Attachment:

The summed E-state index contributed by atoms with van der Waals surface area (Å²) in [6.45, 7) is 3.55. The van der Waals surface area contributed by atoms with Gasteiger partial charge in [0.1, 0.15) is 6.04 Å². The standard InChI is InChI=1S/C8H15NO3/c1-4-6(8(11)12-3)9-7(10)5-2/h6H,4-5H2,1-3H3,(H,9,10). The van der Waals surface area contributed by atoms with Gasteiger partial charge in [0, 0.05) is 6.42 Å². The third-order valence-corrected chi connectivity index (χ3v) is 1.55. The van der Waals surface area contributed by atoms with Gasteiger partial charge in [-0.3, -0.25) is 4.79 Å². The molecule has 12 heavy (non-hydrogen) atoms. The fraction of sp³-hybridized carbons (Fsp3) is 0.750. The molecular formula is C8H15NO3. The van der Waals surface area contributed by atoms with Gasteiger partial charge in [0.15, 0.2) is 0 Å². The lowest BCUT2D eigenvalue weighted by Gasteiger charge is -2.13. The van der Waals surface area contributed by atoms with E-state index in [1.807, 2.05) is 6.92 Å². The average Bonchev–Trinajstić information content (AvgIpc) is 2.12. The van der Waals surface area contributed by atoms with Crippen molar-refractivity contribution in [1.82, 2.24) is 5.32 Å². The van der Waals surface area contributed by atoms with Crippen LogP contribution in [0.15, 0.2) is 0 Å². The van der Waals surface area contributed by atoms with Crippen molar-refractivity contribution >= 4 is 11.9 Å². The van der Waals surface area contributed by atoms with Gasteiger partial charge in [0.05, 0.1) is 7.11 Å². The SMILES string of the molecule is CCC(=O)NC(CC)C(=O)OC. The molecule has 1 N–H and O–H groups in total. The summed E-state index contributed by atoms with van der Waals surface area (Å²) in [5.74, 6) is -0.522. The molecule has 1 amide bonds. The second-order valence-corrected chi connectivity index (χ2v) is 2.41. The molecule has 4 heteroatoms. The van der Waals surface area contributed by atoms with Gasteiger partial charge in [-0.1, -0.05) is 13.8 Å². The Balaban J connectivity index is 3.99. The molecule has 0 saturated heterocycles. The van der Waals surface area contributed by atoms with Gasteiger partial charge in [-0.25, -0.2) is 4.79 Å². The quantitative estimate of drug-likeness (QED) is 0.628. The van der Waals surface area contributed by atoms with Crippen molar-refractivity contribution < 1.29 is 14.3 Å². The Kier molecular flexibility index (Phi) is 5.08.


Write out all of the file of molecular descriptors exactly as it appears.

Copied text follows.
The summed E-state index contributed by atoms with van der Waals surface area (Å²) in [6.45, 7) is 3.55. The van der Waals surface area contributed by atoms with Gasteiger partial charge in [0.1, 0.15) is 6.04 Å². The standard InChI is InChI=1S/C8H15NO3/c1-4-6(8(11)12-3)9-7(10)5-2/h6H,4-5H2,1-3H3,(H,9,10). The van der Waals surface area contributed by atoms with Gasteiger partial charge in [0, 0.05) is 6.42 Å². The third-order valence-corrected chi connectivity index (χ3v) is 1.55. The van der Waals surface area contributed by atoms with Gasteiger partial charge in [-0.3, -0.25) is 4.79 Å². The molecule has 12 heavy (non-hydrogen) atoms. The fraction of sp³-hybridized carbons (Fsp3) is 0.750. The molecular formula is C8H15NO3. The van der Waals surface area contributed by atoms with Gasteiger partial charge in [0.15, 0.2) is 0 Å². The lowest BCUT2D eigenvalue weighted by Gasteiger charge is -2.13. The van der Waals surface area contributed by atoms with E-state index in [1.807, 2.05) is 6.92 Å². The average Bonchev–Trinajstić information content (AvgIpc) is 2.12. The van der Waals surface area contributed by atoms with Crippen molar-refractivity contribution in [1.82, 2.24) is 5.32 Å². The van der Waals surface area contributed by atoms with Crippen LogP contribution in [0.15, 0.2) is 0 Å². The van der Waals surface area contributed by atoms with Crippen molar-refractivity contribution >= 4 is 11.9 Å². The van der Waals surface area contributed by atoms with Gasteiger partial charge in [0.05, 0.1) is 7.11 Å². The SMILES string of the molecule is CCC(=O)NC(CC)C(=O)OC. The molecule has 1 N–H and O–H groups in total. The summed E-state index contributed by atoms with van der Waals surface area (Å²) in [5.74, 6) is -0.522. The molecule has 1 amide bonds. The second-order valence-corrected chi connectivity index (χ2v) is 2.41. The molecule has 4 heteroatoms. The van der Waals surface area contributed by atoms with Gasteiger partial charge in [-0.1, -0.05) is 13.8 Å². The Balaban J connectivity index is 3.99. The molecule has 0 saturated heterocycles. The van der Waals surface area contributed by atoms with Gasteiger partial charge in [-0.25, -0.2) is 4.79 Å². The quantitative estimate of drug-likeness (QED) is 0.628. The van der Waals surface area contributed by atoms with Crippen molar-refractivity contribution < 1.29 is 14.3 Å². The Kier molecular flexibility index (Phi) is 5.08.